"I just gave everybody what they wanted."
"Since when have people known what they want?"
What does it mean to feed the flesh? At our core we are creatures who strive to please ourselves. Despite the fact that we were created to glory in God our nature is to please ourselves and that is sin. Many video game companies are working very hard to figure how to appeal to that side of who we are. Though they do not realize it, they are working to help us indulge in a very sinful activity that inflates our pride. Below I will present you with the first of three ways that the current gaming climate feeds our flesh, but first kind of a sad proof of what I am talking about.
My friend and mentor has talked at length about a young member of his family and how he worries for the young man. “He plays Call of Duty.” He tells me. “And on a recent vacation to a rural area the young man told his family all he wanted was two days to play the game then he would do whatever his family wanted to do.” The concern on his face was very real. “I don’t even know. I can’t imagine doing much of anything for two days. Is there anything he could do for that long?" My answer, sadly, is “Yes.”
Video games are a changing market. Companies used to create long single player stories and add a smaller multiplayer component to encourage a little extra play. That has changed with the advent of the internet. Now that a large number of players can almost instantly connect online the story or main game is typically created shorter and a greater emphasis is placed on the multiplayer game. This is the online competitive or cooperative mode where you join a group of anywhere from four to sixty-four other players to play versions of the game that are designed for competition. The hook here is that the game is different and familiar every time you play. There are several things about this environment that feed the flesh.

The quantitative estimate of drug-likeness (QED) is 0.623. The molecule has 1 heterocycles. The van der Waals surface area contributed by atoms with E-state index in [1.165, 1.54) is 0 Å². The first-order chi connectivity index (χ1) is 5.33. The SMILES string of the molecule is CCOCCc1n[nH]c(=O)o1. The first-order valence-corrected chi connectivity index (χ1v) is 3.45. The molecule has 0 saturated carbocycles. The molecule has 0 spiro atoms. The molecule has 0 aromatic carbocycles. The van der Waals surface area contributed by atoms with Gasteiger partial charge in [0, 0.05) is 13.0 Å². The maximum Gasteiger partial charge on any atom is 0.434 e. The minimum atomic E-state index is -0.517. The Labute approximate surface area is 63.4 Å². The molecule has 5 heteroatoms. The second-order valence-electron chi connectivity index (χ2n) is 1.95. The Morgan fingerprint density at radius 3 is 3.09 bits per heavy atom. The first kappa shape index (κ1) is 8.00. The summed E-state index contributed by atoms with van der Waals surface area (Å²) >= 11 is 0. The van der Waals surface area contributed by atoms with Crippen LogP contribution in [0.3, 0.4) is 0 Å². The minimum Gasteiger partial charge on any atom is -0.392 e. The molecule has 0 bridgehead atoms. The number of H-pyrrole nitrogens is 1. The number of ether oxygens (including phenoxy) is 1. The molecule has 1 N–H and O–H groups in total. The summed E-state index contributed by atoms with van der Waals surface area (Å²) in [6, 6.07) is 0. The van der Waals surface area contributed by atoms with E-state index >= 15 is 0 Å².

First, the current games feed the flesh by rewarding the player for continued play. Who doesn’t like getting rewards for the things that they do? As players complete their matches or games they are given a level of experience for playing. This total is usually higher if you win, but none the less you are rewarded. As the player’s level rises they are given prizes in the game. These can change the appearance of a character or give them new abilities. Higher levels, of course, give you better stuff. Naturally, better stuff is a badge of honor. A way of saying “Look how good I am, I have pink armor with battle damage.” …I wish I was making that up, but a higher level bonus in Uncharted was a fat version of the main character. Most games display your level proudly for you and opponents online. All of this works to make a player feel a sense of accomplishment. This feeling is a bit fake though, as many others are doing the same thing, but more on that later. By rewarding the player with items it creates benchmarks for the player to strive for all the time. This encourages players to reach for the next goal.
This leads to the next point…but that will have to wait.